Engaging Your Relaxation Response

Engaging Your Relaxation Response

As I write this, I’ve just done an exercise of putting myself into a deeply restful and relaxing state. I have engaged my relaxation response. Why? Because I‘ve come to realise that when I want to create something, whether that’s something as mundane as a car park in London right near where I want to be, or a little more complex like sitting here allowing my creative brain to take over and write this blog, something else is at play. And that something else is “being relaxed.”

A while ago I wondered what was at play when I always managed to find a car park and also when I didn’t find one. I imagine that as you’re reading this, you are probably nodding and smiling to yourself in recognition that you’re one of those people who always manages to find a park. You might not tell people this – but it’s become such a common occurrence that it’s just one of those magical things you do.

You may visualise your park first before heading out, you may even ask your guides or angels to help you find a space or  you may have an innate trust that you will find the right car parking space. Regardless of ‘how’ you go about it, what I have come to appreciate is that every time, without fail, when I am totally relaxed, and I put myself in that relaxed zone, I find a car parking space. And when I am not relaxed, and I haven’t put myself in that relaxed zone, I don’t find a park. Interesting isn’t it?

Medical literature states that we have more than 50 stress responses a day – and if you are suffering from depression, are lonely, or unhappy at work you will experience twice that number a day. When you trigger your stress response, your body releases a cascade of hormones to help you fight, freeze or take flight – an age-old response when we used to fight those saber tooth tigers.

“Feel good hormones can be released by engaging in activities that relax you”

However by turning off your stress response and switching on your parasympathetic nervous system (which calms your autonomic nervous system), you start to release a number of healing hormones such as oxytocin, endorphins, dopamine and nitric oxide. Dr Herbert Benson from Harvard describes this as the  “relaxation response” and these feel good hormones can be released by engaging in activities that relax you.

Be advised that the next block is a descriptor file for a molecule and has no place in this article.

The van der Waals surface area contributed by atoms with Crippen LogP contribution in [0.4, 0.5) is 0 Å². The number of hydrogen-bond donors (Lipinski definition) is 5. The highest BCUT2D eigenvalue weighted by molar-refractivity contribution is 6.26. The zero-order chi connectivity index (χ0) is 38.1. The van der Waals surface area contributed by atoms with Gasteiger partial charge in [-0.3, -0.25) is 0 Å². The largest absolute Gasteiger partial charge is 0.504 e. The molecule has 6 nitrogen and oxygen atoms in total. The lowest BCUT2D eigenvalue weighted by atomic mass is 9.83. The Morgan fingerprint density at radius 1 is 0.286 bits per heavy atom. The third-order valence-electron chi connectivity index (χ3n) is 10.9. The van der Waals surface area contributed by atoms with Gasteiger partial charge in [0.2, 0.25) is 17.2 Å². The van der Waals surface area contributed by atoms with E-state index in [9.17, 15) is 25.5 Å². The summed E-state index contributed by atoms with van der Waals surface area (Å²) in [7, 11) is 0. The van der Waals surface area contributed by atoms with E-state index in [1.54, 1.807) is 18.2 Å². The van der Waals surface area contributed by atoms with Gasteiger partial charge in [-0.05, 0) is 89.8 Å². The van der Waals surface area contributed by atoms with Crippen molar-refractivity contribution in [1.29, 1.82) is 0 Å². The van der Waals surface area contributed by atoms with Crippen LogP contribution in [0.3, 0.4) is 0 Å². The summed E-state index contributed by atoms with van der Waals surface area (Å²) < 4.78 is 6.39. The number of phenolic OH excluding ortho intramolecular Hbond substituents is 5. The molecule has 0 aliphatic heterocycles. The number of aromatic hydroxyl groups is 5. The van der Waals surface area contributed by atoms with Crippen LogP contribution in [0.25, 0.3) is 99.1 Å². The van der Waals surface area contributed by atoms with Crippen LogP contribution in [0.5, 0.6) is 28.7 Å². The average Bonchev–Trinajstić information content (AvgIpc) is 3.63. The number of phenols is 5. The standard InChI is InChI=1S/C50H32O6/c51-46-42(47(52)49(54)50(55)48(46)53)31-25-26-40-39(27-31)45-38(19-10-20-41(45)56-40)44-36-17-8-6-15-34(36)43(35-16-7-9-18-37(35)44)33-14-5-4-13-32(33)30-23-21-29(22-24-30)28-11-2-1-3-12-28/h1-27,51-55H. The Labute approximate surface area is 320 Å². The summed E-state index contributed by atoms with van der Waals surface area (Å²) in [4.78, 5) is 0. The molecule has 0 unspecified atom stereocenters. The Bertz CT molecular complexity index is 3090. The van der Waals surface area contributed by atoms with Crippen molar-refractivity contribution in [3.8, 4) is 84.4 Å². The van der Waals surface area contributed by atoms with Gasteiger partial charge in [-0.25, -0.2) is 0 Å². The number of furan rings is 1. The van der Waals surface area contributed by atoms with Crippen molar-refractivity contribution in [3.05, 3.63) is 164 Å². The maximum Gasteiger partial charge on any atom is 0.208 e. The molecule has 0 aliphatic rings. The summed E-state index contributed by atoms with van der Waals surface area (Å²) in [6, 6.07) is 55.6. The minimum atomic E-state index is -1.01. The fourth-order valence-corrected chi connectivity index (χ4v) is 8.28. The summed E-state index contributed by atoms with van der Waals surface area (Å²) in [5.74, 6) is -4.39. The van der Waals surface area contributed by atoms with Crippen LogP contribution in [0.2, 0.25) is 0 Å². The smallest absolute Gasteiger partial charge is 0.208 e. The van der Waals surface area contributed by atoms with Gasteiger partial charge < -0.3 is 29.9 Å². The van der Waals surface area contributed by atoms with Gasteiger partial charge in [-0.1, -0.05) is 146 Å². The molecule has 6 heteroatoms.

“When you are relaxed your mind takes a back seat and your body flips on its natural self-repair mechanism”

You have probably heard about people bending spoons, walking on hot cools, free diving to unbelievable depths and the placebo effect where people are able to heal themselves from threatening illnesses. I believe however, that one common dominator exists within all these examples, and that is relaxation. When you are relaxed your mind takes a back seat and your body flips on its natural self-repair mechanism. Things start to happen, often beyond what you believe is possible – like healing yourself or free diving for instance.

So how can you take this state of being relaxed when finding a car park into other areas of your life to create things that are truly important to you?

There are two things I believe that work – in the long term and immediately.

The first is to start filling your day with activities that actually relax you over time (see my list below). These activities will help switch off your sympathetic nervous system and switch on your parasympathetic nervous system. In other words, your body and mind and spirit will start to become a lot more relaxed. In Kiwi speak, you will start “chilling out.”

The second is to get yourself in the relaxation zone when you have something to do that is a little more immediate. So for instance, if you have to write a report at work, come up with a creative idea or simply find a car parking spot close to where you need to be, then try this exercise as it will put you in the relaxation zone:

“Close your eyes and imagine a time in your life when you experienced true relaxation. Maybe you were on holiday having a massage. Maybe it was when you were playing with your pet or holding your new born baby. Whatever the experience was, call on that direct experience and bathe in it for a bit. Then write your report, brainstorm a creative idea or set off in your car with the knowledge that you will get a car park”

For real lasting change, start to engage in activities that bring you pleasure and put a smile on your face as these will switch on your natural relaxation response.

  1. Do mindful meditation – an outcome of being more mindful is relaxation, calmness and peace. Mindfulness triggers your parasympathetic nervous system
  2. Go out with your friends
  3. Have sex!
  4. Do yoga, qi gong, or any form of exercise that you love
  5. Do something creative
  6. Go and have a massage
  7. Have a holiday
  8. Play with your pet

By beginning to engage in those things that relax you or by getting in the relaxation zone, you might just start to observe how much stress is currently in your life. That’s ok. It all starts with awareness. If you tell yourself that you are too busy to do an activity that relaxes you (like above), then start small, like stopping and simply doing two minutes of deep breathing. Every mindful out breath engages your parasympathetic nervous system which will relax you. Or if you’re up for a challenge, get into the relaxation zone and go find your very first car parking space, exactly where you want it to be.






1 Comment to Engaging Your Relaxation Response

  1. Johne733

    Really informative article post.Thanks Again. Awesome.

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